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Improve Flash

Hi Recently shot a Association meeting earlier in the week.
I normally use bounce flash as a default ,  Which works well for group  and grip and grin shots..
Example 1

But some times I have to shoot at the back of the room , in this case I had a OCF using SB-910 controlled by a Pocket wizard TTL  , but Im still not a fan of the Harsh Shadow , any tips on how to improve 

In my third example I had to do some table shots but I could only shoot from the end of the table, I noticed some time the light didn't reach so I was wondering if it was the power of the flash or the Angle.
It was shot a 3200 Iso 1/160 and FEC at +0.7 D3S w 24-70mm and 910 Flash


Thanks for any tips 

Lou Recine
Matrix Photography


  • TrevTrev Moderator
    edited August 2015

    My take:

    Image 1: Not a problem

    Image 2: Problem here is the direction of light, a) he's 'broad lit' light coming from camera right, ergo a much more noticeable shadow on subject's left; b) merely swing flash head to come from camera left to give better light in face, and eliminate that contrasting shadow.

    Note: Sorry, I see you used OFC, so you are dictated by 'where' you place OCF, I would still leave it on camera personally so you can quickly change orientation of flash head when he swings about.

    Now even if there's still a slight shadow from him, it's better the shadow is 'behind' him, not in front as it is now and he's looking into his own shadow to speak of.

    Image 3: Problem here is the +0.7 ev on flash, nowhere near enough power mate, that's all, crank it up buddy, crank it up; still not enough? Remember you are using a Nikon, so you could also use the camera's normal Compensation of +2-3 which adds to the flash power yet again.

    Caveat: Camera compensation for extra flash power only works on Nikon, and only if your camera is in Full Manual Mode, and if working TTL on flash.


  • Hi Trev 
    As usual Thanks for the insights….

    Matrix Photography and design...
  • Hi Trev 
    Ok you got me thinking about a couple of things….

    You said :
     " Remember you are using a Nikon, so you could also use the camera's normal Compensation of +2-3 which adds to the flash power yet again."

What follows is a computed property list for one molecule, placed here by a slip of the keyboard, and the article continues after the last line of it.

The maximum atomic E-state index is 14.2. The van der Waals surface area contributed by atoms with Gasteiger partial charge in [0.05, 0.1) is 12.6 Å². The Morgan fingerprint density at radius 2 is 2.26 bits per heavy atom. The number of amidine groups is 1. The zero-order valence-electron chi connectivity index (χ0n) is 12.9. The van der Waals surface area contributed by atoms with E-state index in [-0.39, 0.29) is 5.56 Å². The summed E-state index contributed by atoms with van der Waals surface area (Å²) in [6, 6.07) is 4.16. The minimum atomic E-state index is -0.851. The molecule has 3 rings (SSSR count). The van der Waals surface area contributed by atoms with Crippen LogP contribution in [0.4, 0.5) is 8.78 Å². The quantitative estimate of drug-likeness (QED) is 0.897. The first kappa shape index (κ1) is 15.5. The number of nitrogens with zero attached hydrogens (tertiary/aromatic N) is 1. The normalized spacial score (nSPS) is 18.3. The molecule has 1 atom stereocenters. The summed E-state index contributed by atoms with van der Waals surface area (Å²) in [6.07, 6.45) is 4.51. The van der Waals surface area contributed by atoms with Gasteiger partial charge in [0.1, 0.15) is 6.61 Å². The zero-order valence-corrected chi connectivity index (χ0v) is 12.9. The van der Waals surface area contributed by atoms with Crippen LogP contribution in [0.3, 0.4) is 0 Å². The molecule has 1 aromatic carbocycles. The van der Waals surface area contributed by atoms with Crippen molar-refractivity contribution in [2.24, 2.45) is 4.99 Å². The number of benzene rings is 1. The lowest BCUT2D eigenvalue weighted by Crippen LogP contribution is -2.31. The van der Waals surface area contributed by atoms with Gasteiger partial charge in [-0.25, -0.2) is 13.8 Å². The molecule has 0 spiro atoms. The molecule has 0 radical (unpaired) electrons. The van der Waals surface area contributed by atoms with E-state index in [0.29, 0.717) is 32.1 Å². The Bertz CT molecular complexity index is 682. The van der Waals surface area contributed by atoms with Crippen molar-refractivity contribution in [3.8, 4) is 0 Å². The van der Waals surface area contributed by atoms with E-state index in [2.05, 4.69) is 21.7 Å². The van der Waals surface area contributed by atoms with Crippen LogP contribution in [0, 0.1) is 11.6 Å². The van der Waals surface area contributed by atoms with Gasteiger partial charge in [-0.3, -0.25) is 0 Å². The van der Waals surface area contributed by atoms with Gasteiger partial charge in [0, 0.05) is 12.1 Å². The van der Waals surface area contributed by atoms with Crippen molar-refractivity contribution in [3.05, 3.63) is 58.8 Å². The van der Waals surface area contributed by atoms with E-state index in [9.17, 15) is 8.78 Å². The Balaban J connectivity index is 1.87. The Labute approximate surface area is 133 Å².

So here is my first question ,In this kind  if your shooting situation using  your Nikon  in Manual can you use the body  compensation instead of the Flash's compensation. Only because I some times find the flash compensation buttons kinda finicky to work with .

    Secondly Im also tying to figure out is when is better to adjust  the Flash  FEC instead of  cameras  ISO and  visa-versa 

    Matrix Photography and design...

  • TrevTrev Moderator
    Hi Lou,

    Yep. With Nikon in full manual mode, if you use the actual Camera's Compensation of say +1 e/v, it will not affect the basic exposure of your camera's settings, ie, ambient; but, it will *add* extra light to your flash, so if you've maxed out the + e/v on the flash but then change camera compensation to + it increases the light output. Very helpful in some situations.

    Now, the thing to remember of course is if you are shooting then in a priority mode or full auto, that compensation will that be added (or subtracted) from the base exposure; plus, and I only got caught personally myself the other day with this, is even if you are still in full manual, but wanted to quickly get to a 'near ambient exposure' by looking through viewfinder and then rotating the shutter or aperture wheel until the meter needle either shows zero or a bit under and take a shot, it will have also allowed for that compensation you put in by measuring with compensation added.

    Example: Only the other day, I forgot I had added compensation of +1.5 (full manual mode) the night before as I had a really difficult shot and on the flash already at full +/ev that extra kick on the body gave me the desired effect.

    But, the next day outside in a shaded area I wanted 'near ambient' for a baseline with 1 to 2 thirds stop under, so I adjusted quickly while looking through view finder watching the meter's needle until just under (according to the meter) and took a test shot, and wondered what was going on as the subject was over-exposed blowing some whites, then a quick check, yep I needed to zero out the compensation for the meter to work properly.

    Regarding ISO/FEC, up to you, if you cannot get enough light, obviously you have to do something and if Aperture is not an option as say in already maxed out or you don't want to open too wide, then obviously ISO is needed. That simple really.


  • Neil vNNeil vN Administrator
    edited August 2015
    "Secondly Im also tying to figure out is when is better to adjust  the Flash  FEC instead of  cameras  ISO and  visa-versa "

    You have to understand that FEC affects flash exposure. 

    ISO might affect the flash exposure (depending on whether you are using TTL flash or manual flash), but a change in ISO will definitely affect the ambient exposure.

    With TTL flash, the bump in ISO would effectively be transparent - the camera will follow the change in your ISO setting, and adjust the TTL flash exposure accordingly. The change in ISO will give you increased range on your flash, but won't lift your flash exposure per se. 

    With Manual flash, the change in ISO will affect your flash exposure ... BUT ... your ambient will be affected in tandem. 

    So make very sure you differentiate how a change in ISO differently affects your flash than FEC adjustment. 
  • Neil vNNeil vN Administrator
    (The top photo looks over-exposed.)
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